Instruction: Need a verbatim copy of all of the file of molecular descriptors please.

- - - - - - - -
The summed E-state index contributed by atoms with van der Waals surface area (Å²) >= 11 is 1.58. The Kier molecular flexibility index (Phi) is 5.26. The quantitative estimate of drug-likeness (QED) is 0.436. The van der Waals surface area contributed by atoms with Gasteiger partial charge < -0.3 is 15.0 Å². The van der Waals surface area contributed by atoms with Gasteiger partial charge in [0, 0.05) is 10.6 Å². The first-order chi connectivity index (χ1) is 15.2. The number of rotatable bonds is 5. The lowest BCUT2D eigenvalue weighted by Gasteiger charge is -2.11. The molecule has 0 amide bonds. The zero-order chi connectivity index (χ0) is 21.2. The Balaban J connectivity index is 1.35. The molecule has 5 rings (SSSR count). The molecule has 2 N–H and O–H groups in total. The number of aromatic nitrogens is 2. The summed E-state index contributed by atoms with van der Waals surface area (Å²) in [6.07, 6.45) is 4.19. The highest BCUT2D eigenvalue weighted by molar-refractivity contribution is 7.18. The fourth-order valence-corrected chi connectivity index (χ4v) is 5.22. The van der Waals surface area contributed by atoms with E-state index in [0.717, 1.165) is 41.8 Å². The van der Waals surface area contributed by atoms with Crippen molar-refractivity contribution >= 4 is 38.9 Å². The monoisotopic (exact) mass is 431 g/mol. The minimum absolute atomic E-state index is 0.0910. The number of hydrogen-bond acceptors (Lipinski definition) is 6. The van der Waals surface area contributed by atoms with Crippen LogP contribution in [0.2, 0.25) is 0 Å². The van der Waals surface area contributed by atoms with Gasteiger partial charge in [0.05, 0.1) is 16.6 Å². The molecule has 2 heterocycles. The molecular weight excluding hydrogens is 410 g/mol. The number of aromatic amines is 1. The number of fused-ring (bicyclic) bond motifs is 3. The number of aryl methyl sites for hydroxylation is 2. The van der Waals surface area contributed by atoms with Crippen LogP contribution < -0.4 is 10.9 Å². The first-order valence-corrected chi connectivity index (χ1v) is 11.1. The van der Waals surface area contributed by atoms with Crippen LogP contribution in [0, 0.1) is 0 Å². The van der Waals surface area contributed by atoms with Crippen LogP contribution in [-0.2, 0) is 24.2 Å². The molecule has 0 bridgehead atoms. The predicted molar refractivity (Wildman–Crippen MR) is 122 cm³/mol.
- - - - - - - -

The summed E-state index contributed by atoms with van der Waals surface area (Å²) >= 11 is 1.58. The Kier molecular flexibility index (Phi) is 5.26. The quantitative estimate of drug-likeness (QED) is 0.436. The van der Waals surface area contributed by atoms with Gasteiger partial charge < -0.3 is 15.0 Å². The van der Waals surface area contributed by atoms with Gasteiger partial charge in [0, 0.05) is 10.6 Å². The first-order chi connectivity index (χ1) is 15.2. The number of rotatable bonds is 5. The lowest BCUT2D eigenvalue weighted by Gasteiger charge is -2.11. The molecule has 0 amide bonds. The zero-order chi connectivity index (χ0) is 21.2. The Balaban J connectivity index is 1.35. The molecule has 5 rings (SSSR count). The molecule has 2 N–H and O–H groups in total. The number of aromatic nitrogens is 2. The summed E-state index contributed by atoms with van der Waals surface area (Å²) in [6.07, 6.45) is 4.19. The highest BCUT2D eigenvalue weighted by molar-refractivity contribution is 7.18. The fourth-order valence-corrected chi connectivity index (χ4v) is 5.22. The van der Waals surface area contributed by atoms with E-state index in [0.717, 1.165) is 41.8 Å². The van der Waals surface area contributed by atoms with Crippen molar-refractivity contribution >= 4 is 38.9 Å². The monoisotopic (exact) mass is 431 g/mol. The minimum absolute atomic E-state index is 0.0910. The number of hydrogen-bond acceptors (Lipinski definition) is 6. The van der Waals surface area contributed by atoms with Crippen LogP contribution in [0.2, 0.25) is 0 Å². The van der Waals surface area contributed by atoms with Gasteiger partial charge in [0.05, 0.1) is 16.6 Å². The molecule has 2 heterocycles. The molecular weight excluding hydrogens is 410 g/mol. The number of aromatic amines is 1. The number of fused-ring (bicyclic) bond motifs is 3. The number of aryl methyl sites for hydroxylation is 2. The van der Waals surface area contributed by atoms with Crippen LogP contribution < -0.4 is 10.9 Å². The first-order valence-corrected chi connectivity index (χ1v) is 11.1. The van der Waals surface area contributed by atoms with Crippen LogP contribution in [0, 0.1) is 0 Å². The van der Waals surface area contributed by atoms with Crippen LogP contribution in [-0.2, 0) is 24.2 Å². The molecule has 0 bridgehead atoms. The predicted molar refractivity (Wildman–Crippen MR) is 122 cm³/mol.